Only at the start of this year, the Argentine was jeered by his own fans. Two weeks later, writes Jonathan Fadugba, he was on his way to becoming Real Madrid's most important player...
In hindsight, the turnaround was incredible. It was January 6, 2014, and with 64 minutes gone, Real Madrid were struggling to break down Celta Vigo. The game was in the balance at 0-0; Carlo Ancelotti decided to make a substitution. The board went up: Gareth Bale on, Angel Di Maria off. This was no big surprise – Di Maria was stuck in an indifferent run of form and had completed 90 minutes only once in Madrid’s previous 10 games. What happened next, however, was.
As the Argentine jogged off the pitch, large sections of the Bernabeu crowd rose to their feet. Di Maria was booed off. In response, he did what any self-respecting gangster rapper or Michael Jackson impersonator would do – he grabbed his crotch. Whether intended as a targeted, defiant gesture towards a disgruntled crowd or he just had an itch, the momentary ball tampering caused big controversy.
Real Madrid opened disciplinary proceedings. Di Maria denied it was pre-meditated and Ancelotti leapt to his defence, but in the aftermath the winger was left out of Madrid’s next game against Osasuna and roundly booed when his name was announced among the substitutes. Contract negotiations were stalling, and with the transfer window open and his popularity at a momentary low, was this point fin for ‘El Fideo’ in Madrid?
Defying the doubters
Not at all. Proving people wrong has been a consistent theme of Di Maria’s career. From his days as a junior at El Torito, when this scruffy son of coal factory owners would turn up to training with hands black from lugging bags of coal, to the Rosario Central days when his idol and team-mate Kily Gonzalez used to lambast him for making the wrong decisions, to how he disproved the doubters as a skinny waif of a teenager at Benfica and became so integral as to earn himself a €25m move to Real Madrid.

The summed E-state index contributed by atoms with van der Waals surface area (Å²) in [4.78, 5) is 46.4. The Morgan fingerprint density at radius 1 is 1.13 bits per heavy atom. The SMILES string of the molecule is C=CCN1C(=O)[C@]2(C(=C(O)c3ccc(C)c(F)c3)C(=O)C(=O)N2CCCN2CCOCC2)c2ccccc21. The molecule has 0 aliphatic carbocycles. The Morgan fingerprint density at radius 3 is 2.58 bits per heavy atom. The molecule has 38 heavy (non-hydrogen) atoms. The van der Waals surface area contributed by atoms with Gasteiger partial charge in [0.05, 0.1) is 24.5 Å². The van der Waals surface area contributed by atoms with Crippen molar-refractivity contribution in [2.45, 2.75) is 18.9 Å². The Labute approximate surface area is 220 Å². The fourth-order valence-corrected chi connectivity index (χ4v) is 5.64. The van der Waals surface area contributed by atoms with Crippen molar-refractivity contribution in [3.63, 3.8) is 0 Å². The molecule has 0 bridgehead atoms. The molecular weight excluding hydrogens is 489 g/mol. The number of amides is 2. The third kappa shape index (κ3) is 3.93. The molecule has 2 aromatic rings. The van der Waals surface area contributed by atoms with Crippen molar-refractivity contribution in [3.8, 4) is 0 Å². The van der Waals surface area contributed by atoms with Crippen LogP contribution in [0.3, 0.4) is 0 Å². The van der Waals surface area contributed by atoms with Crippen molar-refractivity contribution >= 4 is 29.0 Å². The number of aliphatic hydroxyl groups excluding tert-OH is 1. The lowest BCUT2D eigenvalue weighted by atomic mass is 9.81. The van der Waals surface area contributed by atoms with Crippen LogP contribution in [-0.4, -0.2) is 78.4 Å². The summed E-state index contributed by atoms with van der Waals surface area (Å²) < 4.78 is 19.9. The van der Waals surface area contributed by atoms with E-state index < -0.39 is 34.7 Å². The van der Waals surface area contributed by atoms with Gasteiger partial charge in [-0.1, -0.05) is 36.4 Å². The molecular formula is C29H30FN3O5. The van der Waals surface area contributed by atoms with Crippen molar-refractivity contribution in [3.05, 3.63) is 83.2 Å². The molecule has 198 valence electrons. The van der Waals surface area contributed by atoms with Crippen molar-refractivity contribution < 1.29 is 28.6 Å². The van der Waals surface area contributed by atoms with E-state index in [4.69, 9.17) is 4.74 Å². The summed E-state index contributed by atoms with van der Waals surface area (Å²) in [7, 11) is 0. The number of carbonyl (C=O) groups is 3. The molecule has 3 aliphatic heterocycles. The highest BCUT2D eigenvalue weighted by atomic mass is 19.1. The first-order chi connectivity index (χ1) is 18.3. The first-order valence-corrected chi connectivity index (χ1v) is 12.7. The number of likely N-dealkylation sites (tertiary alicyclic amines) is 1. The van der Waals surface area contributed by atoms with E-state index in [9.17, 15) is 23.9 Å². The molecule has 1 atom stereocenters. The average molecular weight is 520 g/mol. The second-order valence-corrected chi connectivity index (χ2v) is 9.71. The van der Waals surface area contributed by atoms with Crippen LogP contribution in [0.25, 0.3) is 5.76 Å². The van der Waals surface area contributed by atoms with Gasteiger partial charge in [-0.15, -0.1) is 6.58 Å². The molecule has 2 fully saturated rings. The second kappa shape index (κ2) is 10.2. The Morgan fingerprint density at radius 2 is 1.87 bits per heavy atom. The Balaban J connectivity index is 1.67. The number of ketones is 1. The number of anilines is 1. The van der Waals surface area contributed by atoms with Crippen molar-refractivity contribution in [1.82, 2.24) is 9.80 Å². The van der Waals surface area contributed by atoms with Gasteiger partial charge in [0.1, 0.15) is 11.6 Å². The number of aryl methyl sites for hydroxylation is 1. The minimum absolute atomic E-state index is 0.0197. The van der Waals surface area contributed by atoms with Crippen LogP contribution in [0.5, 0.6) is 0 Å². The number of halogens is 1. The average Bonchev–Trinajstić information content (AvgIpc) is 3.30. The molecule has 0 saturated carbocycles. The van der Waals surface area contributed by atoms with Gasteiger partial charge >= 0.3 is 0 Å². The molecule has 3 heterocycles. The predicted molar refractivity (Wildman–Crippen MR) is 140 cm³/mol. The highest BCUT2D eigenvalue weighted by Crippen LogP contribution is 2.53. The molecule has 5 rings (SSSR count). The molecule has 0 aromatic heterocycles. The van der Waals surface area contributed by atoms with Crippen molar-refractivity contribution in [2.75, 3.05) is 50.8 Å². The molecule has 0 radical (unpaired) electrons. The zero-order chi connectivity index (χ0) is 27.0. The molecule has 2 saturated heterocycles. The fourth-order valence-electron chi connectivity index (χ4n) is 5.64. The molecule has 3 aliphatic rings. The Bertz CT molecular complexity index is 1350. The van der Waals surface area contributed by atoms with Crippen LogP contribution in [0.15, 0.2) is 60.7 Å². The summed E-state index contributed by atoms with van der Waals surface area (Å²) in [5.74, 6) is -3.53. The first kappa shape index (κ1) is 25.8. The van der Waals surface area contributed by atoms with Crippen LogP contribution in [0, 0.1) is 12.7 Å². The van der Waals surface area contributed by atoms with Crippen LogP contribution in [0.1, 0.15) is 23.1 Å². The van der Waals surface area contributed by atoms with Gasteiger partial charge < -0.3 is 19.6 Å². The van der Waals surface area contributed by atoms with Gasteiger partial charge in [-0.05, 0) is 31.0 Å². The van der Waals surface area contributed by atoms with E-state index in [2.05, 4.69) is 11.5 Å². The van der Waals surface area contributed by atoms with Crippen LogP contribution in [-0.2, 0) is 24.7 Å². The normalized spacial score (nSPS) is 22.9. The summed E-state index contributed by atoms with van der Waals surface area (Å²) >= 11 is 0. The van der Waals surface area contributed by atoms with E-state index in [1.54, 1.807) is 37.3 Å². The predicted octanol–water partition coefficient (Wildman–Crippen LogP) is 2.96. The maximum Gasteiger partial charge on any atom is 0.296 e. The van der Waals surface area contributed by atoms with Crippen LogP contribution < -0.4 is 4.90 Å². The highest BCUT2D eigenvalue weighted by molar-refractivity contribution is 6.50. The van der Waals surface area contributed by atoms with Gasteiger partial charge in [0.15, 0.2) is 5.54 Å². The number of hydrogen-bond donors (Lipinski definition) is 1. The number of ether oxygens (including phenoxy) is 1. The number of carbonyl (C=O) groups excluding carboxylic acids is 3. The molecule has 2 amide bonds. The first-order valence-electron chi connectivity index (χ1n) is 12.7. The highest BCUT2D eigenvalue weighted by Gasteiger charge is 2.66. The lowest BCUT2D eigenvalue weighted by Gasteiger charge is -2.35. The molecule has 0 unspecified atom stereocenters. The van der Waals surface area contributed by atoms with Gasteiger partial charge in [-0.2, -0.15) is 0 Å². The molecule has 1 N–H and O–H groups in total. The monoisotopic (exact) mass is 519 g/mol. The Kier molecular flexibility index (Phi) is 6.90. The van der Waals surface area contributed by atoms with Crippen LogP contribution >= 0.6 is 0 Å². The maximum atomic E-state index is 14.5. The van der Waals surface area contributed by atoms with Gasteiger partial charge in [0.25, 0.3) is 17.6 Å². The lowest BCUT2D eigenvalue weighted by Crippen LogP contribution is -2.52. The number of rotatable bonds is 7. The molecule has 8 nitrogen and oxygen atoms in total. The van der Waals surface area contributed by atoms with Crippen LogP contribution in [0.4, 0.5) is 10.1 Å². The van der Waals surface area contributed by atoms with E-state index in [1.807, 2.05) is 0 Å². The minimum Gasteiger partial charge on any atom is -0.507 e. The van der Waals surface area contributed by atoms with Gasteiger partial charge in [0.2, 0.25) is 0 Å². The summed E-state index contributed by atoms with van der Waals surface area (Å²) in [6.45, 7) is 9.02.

Di Maria scored goals in two of his next three games. Few players at Real Madrid manage to ride the storm of the Bernabeu boo boys and emerge a hero – in fact usually the booing is a sign that your time is up. Just ask Jose Mourinho. But within a fortnight Nutsgate was all forgotten. “With El Fideo’s return to prominence any intention to sell him in the January window has been aborted,” wrote Marca journalist Hugo Cerezo. “The situation has turned around in less than two weeks. The rehabilitation is complete.”
Di Maria would go on to make 52 appearances for Real Madrid in 2013/14. He scored 11 goals and provided 26 assists, either creating or scoring a goal for his team every 101 minutes. He helped his team win La Decima – the long-coveted 10th European Cup – scored the opening goal in the Copa del Rey final win against Barcelona and was named man of the match in the Champions League final.
Overall he scored 36 goals and supplied 72 assists in 190 games for Real Madrid and, according to Opta, over the last four years before 2014/15 only Lionel Messi set up more goals in La Liga. By the season’s end, Di Maria enjoyed the unflinching respect and admiration of his team-mates, the fans unanimously loved him again and Ancelotti was desperate to renew his contract.